In the past 30 years marketing has been shaped by concepts of brand,
which shaded into notions of identity. Both might be important, but
they are very different. Where communicators have lost sight of the
difference their work has become poorly-directed, often banal,
sometimes even offensive.
Although it’s clear the world has changed radically, management
thinking remains rooted in 20th century models of industrial
organisation. While business people speak all the time of creativity
and innovation, their actions privilege uniformity over diversity.
Communication is still seen primarily as a control mechanism, a way
of constraining possible responses, rather than a way of engaging and
bringing together people whose interactions might generate value for
I’m a writer, not a behavioural psychologist, but my training in literary
scholarship gave me a grounding in the ways words work on us, the
ways meaning may be reshaped by variations in context. In
commercial practice this discipline underpins the critical thinking I’ll
apply to any communication task. Some tasks really are simple, others
only deceptively so. As a manager you might think it’s important to
“get the message across”. I’d argue it’s more important to focus on
what you want to achieve, and then think through the different ways
communication might get you there. It’s unlikely to involve the
transmission of a single message.
Why should you work with me? It’s because I like to think before I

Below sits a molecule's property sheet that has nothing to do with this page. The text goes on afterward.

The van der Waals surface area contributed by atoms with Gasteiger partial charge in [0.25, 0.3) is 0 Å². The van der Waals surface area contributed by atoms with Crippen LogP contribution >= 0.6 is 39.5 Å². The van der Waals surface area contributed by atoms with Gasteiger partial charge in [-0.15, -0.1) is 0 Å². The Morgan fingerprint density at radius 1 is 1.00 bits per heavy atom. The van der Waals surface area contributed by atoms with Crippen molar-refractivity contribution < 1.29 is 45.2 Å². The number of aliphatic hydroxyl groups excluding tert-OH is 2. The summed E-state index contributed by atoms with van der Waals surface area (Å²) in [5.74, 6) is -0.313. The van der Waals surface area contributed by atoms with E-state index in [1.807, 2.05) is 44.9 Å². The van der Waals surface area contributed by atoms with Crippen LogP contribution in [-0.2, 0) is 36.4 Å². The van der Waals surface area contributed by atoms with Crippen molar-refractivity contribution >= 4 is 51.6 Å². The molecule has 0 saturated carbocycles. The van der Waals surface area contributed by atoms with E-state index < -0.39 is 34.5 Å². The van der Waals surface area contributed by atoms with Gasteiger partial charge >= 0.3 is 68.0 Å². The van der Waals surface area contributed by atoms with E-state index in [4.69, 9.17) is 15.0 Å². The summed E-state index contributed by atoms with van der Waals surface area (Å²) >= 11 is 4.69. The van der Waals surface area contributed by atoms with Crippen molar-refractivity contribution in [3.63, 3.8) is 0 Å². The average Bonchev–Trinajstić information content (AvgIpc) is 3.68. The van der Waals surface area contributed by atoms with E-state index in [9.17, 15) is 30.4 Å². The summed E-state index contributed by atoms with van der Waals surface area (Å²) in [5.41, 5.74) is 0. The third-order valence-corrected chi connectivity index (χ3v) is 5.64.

speak, and I can help you do the same.
Being true, my “business blog” (link below) features
reflections on corporate practice, effective
communication, brand, identity and good writing.
Skills in summary
Websites, social media, (including blogs), brochures, white papers,
guides, scripts (audio and video), speeches, journalism (news and
features), complete publications, ads and direct mail.
Communication audit and analysis, strategic concept and channel
development, message grids and structure, evaluation
Individual coaching, group masterclasses, platform speaking
Five tones of voice
Click here to download this free PDF guide for corporate
In the last thirty years the relationships which communication is conceived to
improve have mostly got worse, with trust falling across the board.
This isn’t simply a communication problem. Few businesses have found a way to
love their customers, while those customers themselves have come to view
business with increasing cynicism. Meanwhile for employee communication the
chasm between management and staff self-interest has grown wider, with typical
engagement scores stuck at around 30 per cent, and productivity stubbornly static.
Poor communication can and is making things worse. Business (and political)
language has become a strange thing, infused with jargon and Orwellian
If they want to improve their relationships organisations must learn to speak as
humans. It's not simply about the words you choose, but critically about the
quality of the thought behind your words. The human project is a means of
rethinking common and misplaced assumptions about our diverse audiences,
about what they think, what they expect and will accept. It's a way of asking what it
is we're really trying to achieve, and how we expect it to happen.
The human project